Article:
High expression of OATP1A2 in the BBB, kidney, and liver, and its affinity for T3 and T4, indicate a potentially important role in the delivery of thyroid hormones to the kidney and across the BBB, as well as elimination by the liver [18]. OATP1A2 is essential to all-trans-retinol uptake by retinal pigment epithelial cells, which is part of the canonical visual cycle [10].
Cholestasis has been associated with decreased mRNA levels of hepatic OATP1A2, OATP1B1, and OATP1B3 [19, 20]. However, other studies report up-regulation of OATP1A2 expression in the small intestine and liver in response to increased bile acid levels [3]. Similarly, placental expression of OATP1A2 mRNA is increased in patients with intrahepatic cholestasis during pregnancy [21]. Albeit contradictory, these studies indicate a direct or indirect role for OATP1A2 in bile salt transport.
Altered expression levels and single nucleotide polymorphisms (SNPs) of OATP1A2 are associated with disease states and altered drug disposition. Lee et al. identified and functionally characterized SLCO1A2 SNPs in a population of mixed European, Chinese, Hispanic and African-American descent [8], and the clinical relevance of SLCO1A2 polymorphisms was more recently reviewed by Zhou et al. [22]. Genotypic frequencies of six non-synonymous polymorphisms within the coding region of SLCO1A2 were dependent on ethnicity, and some of the genetic variants were associated with markedly reduced in vitro uptake transport activity [8]. In vitro studies examining the impact of OATP1A2 polymorphisms and altered pH on the uptake of methotrexate (a substrate of multiple transporters) indicated that OATP1A2 may be important in the toxicity and elimination of this drug [23]. OATP1A2 contributed significantly to doxorubicin uptake in vitro, and polymorphic variants were associated with significantly impaired doxorubicin transport in vitro as well as altered disposition in vivo [24, 25]. OATP1A2 polymorphisms are associated with differences in the pharmacokinetics of imatinib clearance [26]. Thus, SLCO1A2 polymorphisms may contribute to inter-individual variability in drug disposition and clearance.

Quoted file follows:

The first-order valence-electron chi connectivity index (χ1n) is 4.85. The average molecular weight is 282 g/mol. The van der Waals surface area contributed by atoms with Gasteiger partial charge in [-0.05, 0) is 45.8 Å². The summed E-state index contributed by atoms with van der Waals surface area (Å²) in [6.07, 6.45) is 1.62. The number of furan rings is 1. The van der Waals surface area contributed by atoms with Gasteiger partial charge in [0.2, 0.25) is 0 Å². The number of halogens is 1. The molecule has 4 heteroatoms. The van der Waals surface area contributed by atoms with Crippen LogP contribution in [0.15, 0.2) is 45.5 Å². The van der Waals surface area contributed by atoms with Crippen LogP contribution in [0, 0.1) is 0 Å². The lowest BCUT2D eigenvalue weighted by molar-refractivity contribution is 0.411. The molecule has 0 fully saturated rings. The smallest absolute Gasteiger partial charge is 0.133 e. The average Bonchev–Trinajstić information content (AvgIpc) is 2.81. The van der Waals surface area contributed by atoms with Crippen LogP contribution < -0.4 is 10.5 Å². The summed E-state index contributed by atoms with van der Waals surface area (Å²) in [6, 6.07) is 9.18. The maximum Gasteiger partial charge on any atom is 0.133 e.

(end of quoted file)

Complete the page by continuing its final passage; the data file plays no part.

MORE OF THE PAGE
Expression of OATPs is largely controlled by transcriptional regulation. In breast carcinoma tissues and cell lines, OATP1A2 expression is significantly associated with the expression of the steroid and xenobiotic receptor (SXR) [27]. Regulation of OATPs can also occur at the protein level. As most OATPs contain a PDZ consensus sequence [28], and the carboxyl terminus of OATP1A2 has been shown to interact with PDZ proteins, membrane localization of OATPs may be due to interactions with PDZ proteins [29]. Protein kinase C (PKC) regulates the transport function of OATP1A2 by modulating protein internalization; this effect of PKC is mediated in part by clathrin-dependent pathways in an in vitro cell model [30]. Targeting, internalization, and recycling of OATP1A2 is also dependent on casein kinase 2 [31].
A role for PXR in OATP1A2 regulation has been suggested and related to the pathophysiology of breast cancer; therefore, these proteins may be novel therapeutic targets for intervention [32]. Treatment of Caco-2 cells with vitamin D3 markedly increased endogenous OATP1A2 mRNA and protein levels through interaction with the vitamin D receptor (VDR), suggesting that oral dosing of vitamin D3 may modulate intestinal absorption of OATP1A2 substrates [33], although this has not been demonstrated clinically thus far.